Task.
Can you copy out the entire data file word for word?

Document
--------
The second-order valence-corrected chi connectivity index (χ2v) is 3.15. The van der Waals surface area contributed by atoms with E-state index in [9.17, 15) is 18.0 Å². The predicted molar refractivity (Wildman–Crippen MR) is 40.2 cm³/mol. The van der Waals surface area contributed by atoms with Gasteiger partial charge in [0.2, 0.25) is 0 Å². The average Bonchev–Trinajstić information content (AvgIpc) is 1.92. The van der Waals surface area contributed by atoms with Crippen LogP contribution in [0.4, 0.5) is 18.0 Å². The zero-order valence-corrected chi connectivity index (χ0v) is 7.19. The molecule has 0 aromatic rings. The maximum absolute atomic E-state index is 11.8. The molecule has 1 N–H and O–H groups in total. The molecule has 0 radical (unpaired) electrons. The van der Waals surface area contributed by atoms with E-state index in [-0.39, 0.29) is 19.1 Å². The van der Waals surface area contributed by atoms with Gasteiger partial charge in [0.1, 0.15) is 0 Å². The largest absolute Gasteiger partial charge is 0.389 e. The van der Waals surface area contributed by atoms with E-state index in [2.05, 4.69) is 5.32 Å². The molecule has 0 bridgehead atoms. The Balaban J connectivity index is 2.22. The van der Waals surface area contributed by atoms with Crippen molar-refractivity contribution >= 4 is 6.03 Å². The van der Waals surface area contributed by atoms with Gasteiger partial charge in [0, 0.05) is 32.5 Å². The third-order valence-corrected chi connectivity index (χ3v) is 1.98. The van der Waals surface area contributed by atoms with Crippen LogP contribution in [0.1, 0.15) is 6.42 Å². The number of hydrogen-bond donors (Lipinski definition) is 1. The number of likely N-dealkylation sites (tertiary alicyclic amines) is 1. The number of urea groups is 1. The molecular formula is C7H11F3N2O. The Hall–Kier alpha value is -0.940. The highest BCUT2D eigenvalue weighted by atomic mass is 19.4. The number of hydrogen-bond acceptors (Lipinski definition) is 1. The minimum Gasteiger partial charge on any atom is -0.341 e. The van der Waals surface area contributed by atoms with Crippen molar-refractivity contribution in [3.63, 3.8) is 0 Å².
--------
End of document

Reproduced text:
The second-order valence-corrected chi connectivity index (χ2v) is 3.15. The van der Waals surface area contributed by atoms with E-state index in [9.17, 15) is 18.0 Å². The predicted molar refractivity (Wildman–Crippen MR) is 40.2 cm³/mol. The van der Waals surface area contributed by atoms with Gasteiger partial charge in [0.2, 0.25) is 0 Å². The average Bonchev–Trinajstić information content (AvgIpc) is 1.92. The van der Waals surface area contributed by atoms with Crippen LogP contribution in [0.4, 0.5) is 18.0 Å². The zero-order valence-corrected chi connectivity index (χ0v) is 7.19. The molecule has 0 aromatic rings. The maximum absolute atomic E-state index is 11.8. The molecule has 1 N–H and O–H groups in total. The molecule has 0 radical (unpaired) electrons. The van der Waals surface area contributed by atoms with E-state index in [-0.39, 0.29) is 19.1 Å². The van der Waals surface area contributed by atoms with Gasteiger partial charge in [0.1, 0.15) is 0 Å². The largest absolute Gasteiger partial charge is 0.389 e. The van der Waals surface area contributed by atoms with E-state index in [2.05, 4.69) is 5.32 Å². The molecule has 0 bridgehead atoms. The Balaban J connectivity index is 2.22. The van der Waals surface area contributed by atoms with Crippen molar-refractivity contribution >= 4 is 6.03 Å². The van der Waals surface area contributed by atoms with Gasteiger partial charge in [0, 0.05) is 32.5 Å². The third-order valence-corrected chi connectivity index (χ3v) is 1.98. The van der Waals surface area contributed by atoms with Crippen LogP contribution in [0.1, 0.15) is 6.42 Å². The number of hydrogen-bond donors (Lipinski definition) is 1. The number of likely N-dealkylation sites (tertiary alicyclic amines) is 1. The number of urea groups is 1. The molecular formula is C7H11F3N2O. The Hall–Kier alpha value is -0.940. The highest BCUT2D eigenvalue weighted by atomic mass is 19.4. The number of hydrogen-bond acceptors (Lipinski definition) is 1. The minimum Gasteiger partial charge on any atom is -0.341 e. The van der Waals surface area contributed by atoms with Crippen molar-refractivity contribution in [3.63, 3.8) is 0 Å².